5. “Sinovela” by the Soukous Stars, a group of all-star musicians from group from the Congo, was mindfully mined from the copacetic compilation: Feet – A Global Dance Party.

  6. “Watusi Ceremonial Dance” was delightfully derived from the 1950s recording with the lengthy title: Kirby Allan Presents…Chaino: Africana & Beyond! – Spellbinding Primitive Rhythms by Chaino, Percussion Genius of Africa.

  7. “Broska” was plangently performed by Manecas Costa from Senegal and appears on the cosmic collection: The Very Best of Africa/Volume 2.

  8. “Que Linda Va” was recorded in 1968 by Carlos “Patato” Valdez on Conga Drums and Percussion) and Eugenio “Totico” Arrango on Vocals and appears on their eponymous album: Patato & Totico.

  9. “Ominira” was performed by Benin singer Angelique Kidjo on her chromatical compact disc: Black Ivory Soul, and she co-composed it with the Brazilian composer Vinicius Cantuaria, who appears on acoustic guitar, with backing by Bernie Worrell on Organ, Michael Alibo on Electric Bass and Questlove on Drums, among others.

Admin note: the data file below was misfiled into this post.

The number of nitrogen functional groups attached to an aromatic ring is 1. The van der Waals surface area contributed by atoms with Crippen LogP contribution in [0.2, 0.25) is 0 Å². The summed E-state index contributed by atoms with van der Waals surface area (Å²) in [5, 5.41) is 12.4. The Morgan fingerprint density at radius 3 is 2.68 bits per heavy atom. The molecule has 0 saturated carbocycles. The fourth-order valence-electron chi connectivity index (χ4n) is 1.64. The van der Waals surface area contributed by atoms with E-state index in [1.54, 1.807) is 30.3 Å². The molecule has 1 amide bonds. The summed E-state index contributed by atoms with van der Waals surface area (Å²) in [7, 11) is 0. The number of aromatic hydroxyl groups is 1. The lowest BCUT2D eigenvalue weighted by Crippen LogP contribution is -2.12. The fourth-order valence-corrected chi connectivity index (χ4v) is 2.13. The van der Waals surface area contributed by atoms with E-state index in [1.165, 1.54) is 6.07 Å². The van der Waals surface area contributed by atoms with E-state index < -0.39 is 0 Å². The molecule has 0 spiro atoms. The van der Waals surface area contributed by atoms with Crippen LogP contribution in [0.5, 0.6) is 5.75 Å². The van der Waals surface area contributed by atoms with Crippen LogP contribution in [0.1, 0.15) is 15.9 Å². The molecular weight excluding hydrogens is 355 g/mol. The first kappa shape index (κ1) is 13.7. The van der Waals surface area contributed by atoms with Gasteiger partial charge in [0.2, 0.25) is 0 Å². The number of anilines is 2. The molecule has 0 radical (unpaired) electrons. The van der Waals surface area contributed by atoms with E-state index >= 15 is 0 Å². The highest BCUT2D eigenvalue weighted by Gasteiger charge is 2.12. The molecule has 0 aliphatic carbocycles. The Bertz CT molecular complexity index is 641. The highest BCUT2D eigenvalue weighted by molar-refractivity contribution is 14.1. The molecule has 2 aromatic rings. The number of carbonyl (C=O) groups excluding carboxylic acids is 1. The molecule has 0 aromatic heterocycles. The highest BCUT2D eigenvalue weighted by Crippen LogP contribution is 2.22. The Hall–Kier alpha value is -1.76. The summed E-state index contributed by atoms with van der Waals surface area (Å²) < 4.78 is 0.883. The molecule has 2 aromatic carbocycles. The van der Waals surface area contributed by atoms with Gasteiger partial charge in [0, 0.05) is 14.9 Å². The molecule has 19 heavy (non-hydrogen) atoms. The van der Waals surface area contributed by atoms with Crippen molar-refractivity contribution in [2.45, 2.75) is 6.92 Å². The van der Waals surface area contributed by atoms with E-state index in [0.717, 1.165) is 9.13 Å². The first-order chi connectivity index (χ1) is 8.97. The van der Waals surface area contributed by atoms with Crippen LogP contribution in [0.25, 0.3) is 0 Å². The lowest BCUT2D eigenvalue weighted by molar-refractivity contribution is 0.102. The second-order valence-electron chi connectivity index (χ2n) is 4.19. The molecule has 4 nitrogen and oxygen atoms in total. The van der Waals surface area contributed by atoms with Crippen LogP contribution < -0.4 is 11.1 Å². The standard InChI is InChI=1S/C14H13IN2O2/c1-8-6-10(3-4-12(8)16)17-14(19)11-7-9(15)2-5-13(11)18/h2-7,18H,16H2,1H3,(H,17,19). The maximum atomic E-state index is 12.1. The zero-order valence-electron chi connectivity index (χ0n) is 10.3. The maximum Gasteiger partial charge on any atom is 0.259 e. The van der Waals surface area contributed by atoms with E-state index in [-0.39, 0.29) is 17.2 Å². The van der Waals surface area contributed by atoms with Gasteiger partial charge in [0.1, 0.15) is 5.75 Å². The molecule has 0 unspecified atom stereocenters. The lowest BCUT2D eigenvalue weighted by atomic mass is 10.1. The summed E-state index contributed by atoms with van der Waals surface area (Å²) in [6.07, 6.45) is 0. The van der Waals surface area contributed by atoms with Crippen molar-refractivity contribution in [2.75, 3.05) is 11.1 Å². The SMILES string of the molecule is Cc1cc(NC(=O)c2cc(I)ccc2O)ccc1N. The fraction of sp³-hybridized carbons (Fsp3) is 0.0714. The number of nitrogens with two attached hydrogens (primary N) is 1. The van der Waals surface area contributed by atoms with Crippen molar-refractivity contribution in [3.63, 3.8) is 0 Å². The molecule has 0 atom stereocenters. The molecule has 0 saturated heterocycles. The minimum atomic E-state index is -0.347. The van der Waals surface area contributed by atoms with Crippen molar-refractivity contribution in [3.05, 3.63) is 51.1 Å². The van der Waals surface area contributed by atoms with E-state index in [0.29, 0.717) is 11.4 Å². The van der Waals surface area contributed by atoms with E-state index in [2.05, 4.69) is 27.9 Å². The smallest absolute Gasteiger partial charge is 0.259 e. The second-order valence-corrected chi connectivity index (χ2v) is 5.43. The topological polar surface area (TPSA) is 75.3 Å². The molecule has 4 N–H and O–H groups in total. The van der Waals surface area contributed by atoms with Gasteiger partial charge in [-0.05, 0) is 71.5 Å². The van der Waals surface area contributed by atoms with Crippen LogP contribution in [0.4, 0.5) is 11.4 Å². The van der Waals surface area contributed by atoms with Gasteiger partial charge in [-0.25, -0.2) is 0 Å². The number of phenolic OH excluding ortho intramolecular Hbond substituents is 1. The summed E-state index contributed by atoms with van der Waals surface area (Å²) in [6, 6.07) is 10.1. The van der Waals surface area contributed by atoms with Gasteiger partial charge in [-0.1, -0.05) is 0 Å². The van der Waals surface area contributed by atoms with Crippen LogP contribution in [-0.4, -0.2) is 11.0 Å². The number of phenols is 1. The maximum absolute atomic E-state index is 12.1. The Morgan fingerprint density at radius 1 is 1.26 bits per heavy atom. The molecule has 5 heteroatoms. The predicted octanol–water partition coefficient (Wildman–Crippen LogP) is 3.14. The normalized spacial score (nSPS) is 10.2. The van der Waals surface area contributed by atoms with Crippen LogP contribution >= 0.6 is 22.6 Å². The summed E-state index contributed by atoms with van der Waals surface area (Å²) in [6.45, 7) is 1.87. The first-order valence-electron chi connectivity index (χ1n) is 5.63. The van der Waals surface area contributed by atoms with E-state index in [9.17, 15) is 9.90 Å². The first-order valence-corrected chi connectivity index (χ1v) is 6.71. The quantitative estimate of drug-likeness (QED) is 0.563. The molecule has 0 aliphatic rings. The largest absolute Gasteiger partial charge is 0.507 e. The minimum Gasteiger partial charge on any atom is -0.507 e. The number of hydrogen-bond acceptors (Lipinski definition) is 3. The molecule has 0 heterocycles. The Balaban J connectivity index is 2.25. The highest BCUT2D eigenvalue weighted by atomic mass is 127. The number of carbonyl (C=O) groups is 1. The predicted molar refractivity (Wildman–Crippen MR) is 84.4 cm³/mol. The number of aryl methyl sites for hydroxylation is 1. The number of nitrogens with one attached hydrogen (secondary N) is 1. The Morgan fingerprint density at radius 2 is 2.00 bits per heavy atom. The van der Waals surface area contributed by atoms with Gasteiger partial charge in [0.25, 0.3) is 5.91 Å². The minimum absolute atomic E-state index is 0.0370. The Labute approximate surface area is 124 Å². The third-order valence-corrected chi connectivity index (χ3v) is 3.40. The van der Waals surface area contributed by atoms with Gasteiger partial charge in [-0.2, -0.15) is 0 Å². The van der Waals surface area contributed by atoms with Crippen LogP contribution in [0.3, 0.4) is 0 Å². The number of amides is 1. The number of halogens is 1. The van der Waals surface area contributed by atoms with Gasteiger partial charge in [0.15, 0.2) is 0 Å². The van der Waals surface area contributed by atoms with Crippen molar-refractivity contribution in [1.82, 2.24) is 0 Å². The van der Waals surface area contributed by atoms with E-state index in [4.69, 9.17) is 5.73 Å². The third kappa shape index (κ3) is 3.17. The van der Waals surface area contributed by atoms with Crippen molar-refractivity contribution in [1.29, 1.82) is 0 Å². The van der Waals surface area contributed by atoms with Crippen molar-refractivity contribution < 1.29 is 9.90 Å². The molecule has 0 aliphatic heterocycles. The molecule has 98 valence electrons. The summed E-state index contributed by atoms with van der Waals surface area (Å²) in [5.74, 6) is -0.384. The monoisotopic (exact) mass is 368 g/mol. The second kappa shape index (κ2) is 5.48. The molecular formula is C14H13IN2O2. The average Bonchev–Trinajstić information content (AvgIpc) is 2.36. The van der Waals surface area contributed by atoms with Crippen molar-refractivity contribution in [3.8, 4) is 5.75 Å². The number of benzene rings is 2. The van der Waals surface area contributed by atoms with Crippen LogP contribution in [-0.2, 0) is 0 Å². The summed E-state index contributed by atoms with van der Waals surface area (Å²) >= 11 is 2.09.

10. “Africa, Havana, Paris” comes from the 1996 album by the Angolan musician Ricardo Lemvo and his band, Makina Loca, on their navigable album: Tata Masamba.

  11. “Djelimady Rumba” appears on the creative compact disc: Afrocubism, combining musicians from Cuba and Mali. The musicians include the song’s composer Djalimadi Tounkara on Electric Guitar.

  12. “Dabula Na Mutamulani” was performed by the Mozambique band: Yinguica and is included on the bent anthology: ARC Music 35th Anniversary 1976-2011.

  13. “Tew Ante Sew (“Please Stop What You Are Doing”), was waxed by the Ethiopian singer GiGi on her self-titled CD, featuring her husband Bill Laswell on Electric Guitar, Pharaoh Sanders on Soprano Sax, Thomas Gobena on Electric Bass and Karsh Kale on Tabla Drums.

  14. “Así Es La Vida (That’s Life)” appears on the Cuban Pianist Roberto Fonseca’s outstanding album: Yo, with Felipe Cabrera on Bass, Alex Kelly on Cello, Ramses Rodriguez on Drums, Baba Sissoko on African Percussion and Joel Hierrezuedo on Cuban Percussion.

Dr. Zarkov’s Tiki Lounge January 8, 2020

On this week’s show celebrated the birthday of my canonical wife, the beauteous and talented Elinor, who has blessed my existence with her love and showered my life with her beneficence for more than a dozen years now, and who was born on the Capricornish day of January 11.